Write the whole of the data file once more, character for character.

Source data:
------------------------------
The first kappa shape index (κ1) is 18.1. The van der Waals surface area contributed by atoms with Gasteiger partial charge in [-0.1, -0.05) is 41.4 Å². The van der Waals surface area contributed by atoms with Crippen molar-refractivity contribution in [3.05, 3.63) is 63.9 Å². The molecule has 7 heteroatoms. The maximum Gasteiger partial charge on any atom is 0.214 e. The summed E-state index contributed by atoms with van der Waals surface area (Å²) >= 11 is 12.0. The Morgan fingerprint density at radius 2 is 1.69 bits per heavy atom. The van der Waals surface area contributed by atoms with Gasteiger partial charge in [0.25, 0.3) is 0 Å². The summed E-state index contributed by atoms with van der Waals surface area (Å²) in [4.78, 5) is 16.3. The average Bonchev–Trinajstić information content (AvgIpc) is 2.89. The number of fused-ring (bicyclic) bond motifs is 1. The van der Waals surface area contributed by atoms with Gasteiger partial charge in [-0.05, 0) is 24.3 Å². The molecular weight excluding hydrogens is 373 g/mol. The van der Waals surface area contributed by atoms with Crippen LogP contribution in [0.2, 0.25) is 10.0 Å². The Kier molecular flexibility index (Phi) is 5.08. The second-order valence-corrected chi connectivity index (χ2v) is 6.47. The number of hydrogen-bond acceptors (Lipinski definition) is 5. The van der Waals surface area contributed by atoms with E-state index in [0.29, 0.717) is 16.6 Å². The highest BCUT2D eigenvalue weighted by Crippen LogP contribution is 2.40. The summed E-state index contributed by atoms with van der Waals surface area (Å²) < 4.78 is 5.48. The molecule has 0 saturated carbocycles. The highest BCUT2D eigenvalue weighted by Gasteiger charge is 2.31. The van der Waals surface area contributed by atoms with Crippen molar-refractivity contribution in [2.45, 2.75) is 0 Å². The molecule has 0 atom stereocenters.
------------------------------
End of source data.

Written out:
The first kappa shape index (κ1) is 18.1. The van der Waals surface area contributed by atoms with Gasteiger partial charge in [-0.1, -0.05) is 41.4 Å². The van der Waals surface area contributed by atoms with Crippen molar-refractivity contribution in [3.05, 3.63) is 63.9 Å². The molecule has 7 heteroatoms. The maximum Gasteiger partial charge on any atom is 0.214 e. The summed E-state index contributed by atoms with van der Waals surface area (Å²) >= 11 is 12.0. The Morgan fingerprint density at radius 2 is 1.69 bits per heavy atom. The van der Waals surface area contributed by atoms with Gasteiger partial charge in [0.25, 0.3) is 0 Å². The summed E-state index contributed by atoms with van der Waals surface area (Å²) in [4.78, 5) is 16.3. The average Bonchev–Trinajstić information content (AvgIpc) is 2.89. The number of fused-ring (bicyclic) bond motifs is 1. The van der Waals surface area contributed by atoms with Gasteiger partial charge in [-0.05, 0) is 24.3 Å². The molecular weight excluding hydrogens is 373 g/mol. The van der Waals surface area contributed by atoms with Crippen LogP contribution in [0.2, 0.25) is 10.0 Å². The Kier molecular flexibility index (Phi) is 5.08. The second-order valence-corrected chi connectivity index (χ2v) is 6.47. The number of hydrogen-bond acceptors (Lipinski definition) is 5. The van der Waals surface area contributed by atoms with E-state index in [0.29, 0.717) is 16.6 Å². The highest BCUT2D eigenvalue weighted by Crippen LogP contribution is 2.40. The summed E-state index contributed by atoms with van der Waals surface area (Å²) < 4.78 is 5.48. The molecule has 0 saturated carbocycles. The highest BCUT2D eigenvalue weighted by Gasteiger charge is 2.31. The van der Waals surface area contributed by atoms with Crippen molar-refractivity contribution in [2.45, 2.75) is 0 Å². The molecule has 0 atom stereocenters.